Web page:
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Writing Process Reflection for Research on Angela Carters The Magic Toyshop

I loved Angela Carters The Magic Toyshop from the moment I finished the first
page, and I think I finished reading the novel within a day. Prior to taking Dr. Fairhalls
class on the Modern British Novel, I had never heard of Angela Carter, but once I started
reading her I was instantly enthralled. I love her way with language, her play with
allusions, and her ambiguous towards both her plotlines and her characters. I knew that
this was the book I would focus on for my final writing for Dr. Fairhalls course, and my
work with the novel has prompted a love affair with the rest of her work as well. My final
essay on The Magic Toyshop has gone through several stages at this point. After
submitting the original essay for my class, I revisited it in the spring in preparation for
presenting it at the DePaul English Conference. I started this revision as I was finishing
up my work in Dr. Dietzs Grammar for Teachers class, which gave me an entirely new
perspective on approaching my own writing. Using my analysis of my own sentence
patterns, I went back over the essay and produced a much tighter and syntactically varied
version, and my sentence-level revisions led me to focus on the overall unity of the essay.
Dr. Fairhall had also pointed out some additional critical material for me to research,
which allowed me to open up my analysis with some further support.
When I began planning out what I wanted to include in this portfolio, I knew I
wanted to include this piece as an example of my skills as a critical reader. However, in
the year since I last worked on the piece, I have read a considerable amount more both of
Carters work and of criticism about her work, and as I approached my essay again I
found I was no longer as happy with it as I had originally been. Although I thought it was
still a strong close reading, I questioned whether much about my essay was bringing
anything new to the body of critical work on Carter. My essay was also lacking in its
discussion of the latter half of the novel, even though, as I reread the book, those last key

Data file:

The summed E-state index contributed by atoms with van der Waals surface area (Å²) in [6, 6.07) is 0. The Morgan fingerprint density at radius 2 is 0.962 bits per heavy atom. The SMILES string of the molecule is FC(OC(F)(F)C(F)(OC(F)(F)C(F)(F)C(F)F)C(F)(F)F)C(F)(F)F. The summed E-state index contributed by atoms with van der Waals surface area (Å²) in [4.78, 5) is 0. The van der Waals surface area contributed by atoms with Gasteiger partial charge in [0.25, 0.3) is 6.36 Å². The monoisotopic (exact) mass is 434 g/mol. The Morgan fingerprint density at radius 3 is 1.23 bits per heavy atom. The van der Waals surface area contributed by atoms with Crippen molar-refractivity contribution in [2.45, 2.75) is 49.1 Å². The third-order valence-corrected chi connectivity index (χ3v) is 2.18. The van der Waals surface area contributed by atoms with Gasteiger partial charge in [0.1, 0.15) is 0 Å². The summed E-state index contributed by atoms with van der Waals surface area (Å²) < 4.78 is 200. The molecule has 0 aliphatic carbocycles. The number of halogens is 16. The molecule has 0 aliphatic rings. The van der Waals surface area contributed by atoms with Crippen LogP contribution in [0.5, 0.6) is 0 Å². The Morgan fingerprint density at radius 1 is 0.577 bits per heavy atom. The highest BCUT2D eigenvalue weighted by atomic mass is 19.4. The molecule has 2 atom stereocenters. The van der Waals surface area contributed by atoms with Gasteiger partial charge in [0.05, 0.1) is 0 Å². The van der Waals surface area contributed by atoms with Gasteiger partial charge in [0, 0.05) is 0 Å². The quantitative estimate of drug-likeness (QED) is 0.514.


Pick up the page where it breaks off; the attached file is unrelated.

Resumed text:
scenes actually should have been the most revelatory for my work.
I found my new approach as I began re-reading my favorite elements of theory in
preparation for working on this portfolio. My essay already took a feminist approach, but
its initial stages relied more heavily on the analysis of other critics than of my direct work
with theory, so I dove into work by Simone de Beauvoir and Judith Butler to begin
informing my analysis. Much of that research worked its way into this final draft, some
of it directly and some indirectly. While this helped flesh out some of my ideas, I still felt
that I wasnt making a terribly original argument about the novel. When I began reading
Mikhail Bakhtins Rableais and his World as background theory for my Medieval
Literature course, I felt like the pieces of my argument finally fell into place. I had
considered the idea of the carnivalesque in my original essay, but only briefly mentioned
it in terms of the carnivalesque desecration of the symbols of Uncle Philips tyranny
towards the novels end. As I read Bakhtin, however, I saw connections to almost every
point in the novel, and I began thinking about how Carter played with the history of
Bakhtins idea of the carnival. Seeing these connections was intimidating, as I knew that
approaching the essay with a new thesis would require massive retooling throughout the
piece. Branching out and exploring the novel through Bakhtin (whose work, while
exciting, was not something I felt terribly comfortable with) required an entirely new
layer of thinking about the novel, and substantial amounts of entirely new writing. As the
essay stands now, I am proud of what I have accomplished with my revision. However,
my work on novel also left me thinking about how much more work I could do. I believe
my journey with Angela Carter has only just begun; although I think it was necessary for
my process to approach the novel as a whole first, my next move with this novel will
hopefully be to produce several focused articles honing in on the roles specific motifs
play in the novel.